In its quest to boost newspaper ad spending, The Newspaper Association of America (NAA) has unveiled an online audience measurement tool. In addition, the organization revealed unique visitors to newspaper sites were up 31 percent during the first half of this year, compared with the same period in '05. It's also touting the Web's role in increasing newspaper readership among 18- to 34-year-olds.
The NAA's fall 2006 Newspaper Audience Database (NAdbase) report, which combines print and online data from Scarborough Research and newspaper site data from Nielsen/NetRatings, shows newspaper Web sites averaged more than 55.5 million unique visitors a month during the first half of 2006, up nearly a third from the 42.4 million reported during the year-ago period.
By comparison, according to an August NAA study, an average of almost 55 million users per month visited newspaper sites in Q2 2006, compared to 42.5 million who did so during the same period in the previous year.
The NAA's new online research tool incorporates online and print data from Scarborough Research. With it, media buyers can create reports featuring local and national audience data, compare markets and newspaper demographics, and generate Acrobat or Microsoft Excel files featuring query results.
According to today's report, page view numbers have risen this year, too. July 2006 page views were up 52 percent over last July, representing 35 percent of all Web users. Still, unique visitors and page views have fluctuated from a highpoint in March of this year, when the unique audience climbed above 57.8 million users and page views reached more than 2.7 billion, according to separate Nielsen/Netratings data provided by the NAA. In July of this year, the unique audience for newspaper sites was about 54.6 million users, and page views reached about 2.6 billion.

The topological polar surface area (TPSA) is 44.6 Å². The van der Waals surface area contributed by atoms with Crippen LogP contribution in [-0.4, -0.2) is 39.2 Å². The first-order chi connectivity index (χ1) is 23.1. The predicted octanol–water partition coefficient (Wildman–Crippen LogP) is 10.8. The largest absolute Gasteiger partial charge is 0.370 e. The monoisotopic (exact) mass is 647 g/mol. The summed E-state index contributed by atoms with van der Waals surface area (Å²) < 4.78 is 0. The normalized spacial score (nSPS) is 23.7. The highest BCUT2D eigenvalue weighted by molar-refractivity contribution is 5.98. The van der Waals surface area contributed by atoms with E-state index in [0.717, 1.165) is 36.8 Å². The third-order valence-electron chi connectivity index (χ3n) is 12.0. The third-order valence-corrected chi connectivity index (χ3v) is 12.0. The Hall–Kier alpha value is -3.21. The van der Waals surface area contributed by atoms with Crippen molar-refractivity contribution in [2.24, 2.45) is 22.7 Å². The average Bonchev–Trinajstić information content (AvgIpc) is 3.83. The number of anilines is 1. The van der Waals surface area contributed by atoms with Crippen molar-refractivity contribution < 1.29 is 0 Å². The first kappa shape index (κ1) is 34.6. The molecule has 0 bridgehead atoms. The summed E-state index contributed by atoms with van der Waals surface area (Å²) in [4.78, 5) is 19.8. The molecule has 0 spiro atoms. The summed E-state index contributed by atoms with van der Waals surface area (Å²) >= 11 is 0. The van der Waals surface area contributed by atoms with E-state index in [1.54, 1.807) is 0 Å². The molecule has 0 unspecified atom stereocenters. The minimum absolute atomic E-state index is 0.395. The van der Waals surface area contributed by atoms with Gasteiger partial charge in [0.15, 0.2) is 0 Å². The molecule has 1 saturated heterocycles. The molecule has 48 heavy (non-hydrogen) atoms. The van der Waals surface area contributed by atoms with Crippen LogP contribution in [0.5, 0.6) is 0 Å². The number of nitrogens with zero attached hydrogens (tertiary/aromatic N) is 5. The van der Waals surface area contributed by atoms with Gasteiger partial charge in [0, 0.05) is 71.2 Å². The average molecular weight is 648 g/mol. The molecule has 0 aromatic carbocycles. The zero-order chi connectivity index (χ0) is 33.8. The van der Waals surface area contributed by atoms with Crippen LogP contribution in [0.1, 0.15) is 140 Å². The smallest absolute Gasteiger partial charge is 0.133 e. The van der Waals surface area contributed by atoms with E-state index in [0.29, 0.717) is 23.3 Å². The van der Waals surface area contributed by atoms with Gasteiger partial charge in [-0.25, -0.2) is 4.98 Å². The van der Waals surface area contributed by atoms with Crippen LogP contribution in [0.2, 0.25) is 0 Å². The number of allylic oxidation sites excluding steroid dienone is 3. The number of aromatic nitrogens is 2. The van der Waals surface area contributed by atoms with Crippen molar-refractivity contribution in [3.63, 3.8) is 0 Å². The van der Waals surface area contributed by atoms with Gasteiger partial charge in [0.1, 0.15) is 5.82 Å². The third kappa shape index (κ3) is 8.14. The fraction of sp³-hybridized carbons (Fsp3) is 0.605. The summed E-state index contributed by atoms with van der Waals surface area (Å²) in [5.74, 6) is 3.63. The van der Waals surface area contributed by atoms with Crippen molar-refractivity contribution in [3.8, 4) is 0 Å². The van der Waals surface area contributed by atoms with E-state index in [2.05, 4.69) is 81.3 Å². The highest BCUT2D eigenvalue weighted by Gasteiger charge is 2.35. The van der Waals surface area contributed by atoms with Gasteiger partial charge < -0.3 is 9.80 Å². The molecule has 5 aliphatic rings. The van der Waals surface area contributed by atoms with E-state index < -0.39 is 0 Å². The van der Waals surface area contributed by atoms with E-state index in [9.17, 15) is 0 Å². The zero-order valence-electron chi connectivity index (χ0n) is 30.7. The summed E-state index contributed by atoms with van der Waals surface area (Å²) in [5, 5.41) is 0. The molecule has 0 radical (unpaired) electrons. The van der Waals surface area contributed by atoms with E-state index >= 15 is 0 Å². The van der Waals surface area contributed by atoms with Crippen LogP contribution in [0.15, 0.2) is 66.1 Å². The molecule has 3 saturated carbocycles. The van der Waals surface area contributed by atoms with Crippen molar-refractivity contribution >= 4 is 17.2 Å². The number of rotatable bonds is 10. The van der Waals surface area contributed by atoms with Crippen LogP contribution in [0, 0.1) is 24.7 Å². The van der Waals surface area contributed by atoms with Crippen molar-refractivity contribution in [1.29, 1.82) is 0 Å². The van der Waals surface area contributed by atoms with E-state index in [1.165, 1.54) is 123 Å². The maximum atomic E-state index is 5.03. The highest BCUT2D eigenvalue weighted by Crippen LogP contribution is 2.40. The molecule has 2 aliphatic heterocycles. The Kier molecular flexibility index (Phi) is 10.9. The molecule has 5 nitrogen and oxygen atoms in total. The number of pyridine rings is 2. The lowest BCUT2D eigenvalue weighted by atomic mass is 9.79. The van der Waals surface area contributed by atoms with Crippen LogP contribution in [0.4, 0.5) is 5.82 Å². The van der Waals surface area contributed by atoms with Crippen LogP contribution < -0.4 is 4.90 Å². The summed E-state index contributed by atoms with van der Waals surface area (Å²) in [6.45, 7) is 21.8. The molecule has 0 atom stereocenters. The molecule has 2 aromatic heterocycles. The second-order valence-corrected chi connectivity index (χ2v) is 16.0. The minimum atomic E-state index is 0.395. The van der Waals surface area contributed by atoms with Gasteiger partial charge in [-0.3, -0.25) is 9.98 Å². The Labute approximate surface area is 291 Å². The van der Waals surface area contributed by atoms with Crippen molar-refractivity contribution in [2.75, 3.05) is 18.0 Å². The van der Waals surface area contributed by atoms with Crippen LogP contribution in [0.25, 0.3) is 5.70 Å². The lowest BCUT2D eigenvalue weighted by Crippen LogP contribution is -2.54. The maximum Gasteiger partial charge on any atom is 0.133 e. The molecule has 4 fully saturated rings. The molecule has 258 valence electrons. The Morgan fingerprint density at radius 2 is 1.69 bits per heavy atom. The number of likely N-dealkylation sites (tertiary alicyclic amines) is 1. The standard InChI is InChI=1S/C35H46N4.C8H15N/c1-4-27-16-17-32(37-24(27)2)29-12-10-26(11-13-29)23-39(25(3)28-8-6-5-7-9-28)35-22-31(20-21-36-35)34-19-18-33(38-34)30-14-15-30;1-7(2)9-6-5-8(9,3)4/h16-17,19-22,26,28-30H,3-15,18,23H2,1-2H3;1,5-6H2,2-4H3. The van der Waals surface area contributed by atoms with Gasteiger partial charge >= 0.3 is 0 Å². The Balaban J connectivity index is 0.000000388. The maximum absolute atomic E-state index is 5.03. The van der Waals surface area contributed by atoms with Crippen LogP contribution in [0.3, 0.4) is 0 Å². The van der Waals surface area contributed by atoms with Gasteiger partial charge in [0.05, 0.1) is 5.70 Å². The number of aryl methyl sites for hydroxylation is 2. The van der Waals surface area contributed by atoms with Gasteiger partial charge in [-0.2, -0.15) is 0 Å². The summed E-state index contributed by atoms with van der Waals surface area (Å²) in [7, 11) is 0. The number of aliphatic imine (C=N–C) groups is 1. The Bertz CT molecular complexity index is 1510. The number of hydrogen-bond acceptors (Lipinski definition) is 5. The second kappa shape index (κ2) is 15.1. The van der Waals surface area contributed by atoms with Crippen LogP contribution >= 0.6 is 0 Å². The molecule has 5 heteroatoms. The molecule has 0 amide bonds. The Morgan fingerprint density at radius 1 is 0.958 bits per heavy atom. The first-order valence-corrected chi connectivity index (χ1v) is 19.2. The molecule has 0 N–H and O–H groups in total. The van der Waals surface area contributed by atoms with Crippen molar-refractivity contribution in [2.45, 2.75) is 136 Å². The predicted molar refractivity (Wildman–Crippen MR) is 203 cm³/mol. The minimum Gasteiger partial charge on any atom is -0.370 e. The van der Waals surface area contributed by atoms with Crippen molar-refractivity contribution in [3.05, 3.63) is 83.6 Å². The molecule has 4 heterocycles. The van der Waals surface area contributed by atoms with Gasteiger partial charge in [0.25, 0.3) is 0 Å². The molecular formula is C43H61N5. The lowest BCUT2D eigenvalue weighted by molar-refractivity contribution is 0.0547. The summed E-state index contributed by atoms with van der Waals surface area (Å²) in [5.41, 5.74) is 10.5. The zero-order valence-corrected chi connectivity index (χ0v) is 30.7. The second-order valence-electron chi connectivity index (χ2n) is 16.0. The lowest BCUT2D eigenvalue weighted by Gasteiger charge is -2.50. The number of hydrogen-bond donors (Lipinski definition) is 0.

These shifts could be due to seasonal changes or the natural fluctuation of news events, according to Randy Bennett, the NAA's VP, audience and new business development.
In an especially bright spot for the industry, readership is up among younger users. The report finds newspaper Web sites have helped drive a 15 percent leap in total newspaper audience figures for 25- to 34-year-olds and a 10 percent boost for 18- to 24-year-olds. The NAA chalks up this increased interest among younger readers to new products and investments in digital platforms such as audio and video story components.
"There is a sense that the online platform is a very important growth driver for newspapers," observed Bennett. "We're seeing them treat the online product as another core product and not just an ancillary product."
Newspapers that have expanded their reach the most among the 25-34 demographic through their sites are The Washington Times (up 60.2 percent), Salt Lake City Deseret Morning News (up 52.0 percent), and Pittsburgh Tribune-Review (up 48.3 percent), and Others with big boosts in readership in that age range include South Florida's Sun-Sentinel and Austin American-Statesman. Audience reach combines the average weekly print audience and the net 30-day Web audience.
The study also shows 66 percent of 18- to 34-year olds in the top 50 markets read a paper during the course of a week. In addition, 77 percent of 35- to 54-year-olds and 83 percent of those 55 and above read a newspaper in the last week.
UPDATE: In the original version of this story, it was reported that The Washington Post's and South Florida Sun-Sentinel's reach among the 25-34 demographic was up 60 percent and 56 percent, respectively. This information has since been corrected by the NAA and updated above.
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Kate Kaye was Managing Editor at ClickZ News until October 2012. As a daily reporter and editor for the original news source, she covered beats including digital political campaigns and government regulation of the online ad industry. Kate is the author of Campaign '08: A Turning Point for Digital Media, the only book focused on the paid digital media efforts of the 2008 presidential campaigns. Kate created ClickZ's Politics & Advocacy section, and is the primary contributor to the one-of-a-kind section. She began reporting on the interactive ad industry in 1999 and has spoken at several events and in interviews for television, radio, print, and digital media outlets. You can follow Kate on Twitter at @LowbrowKate.
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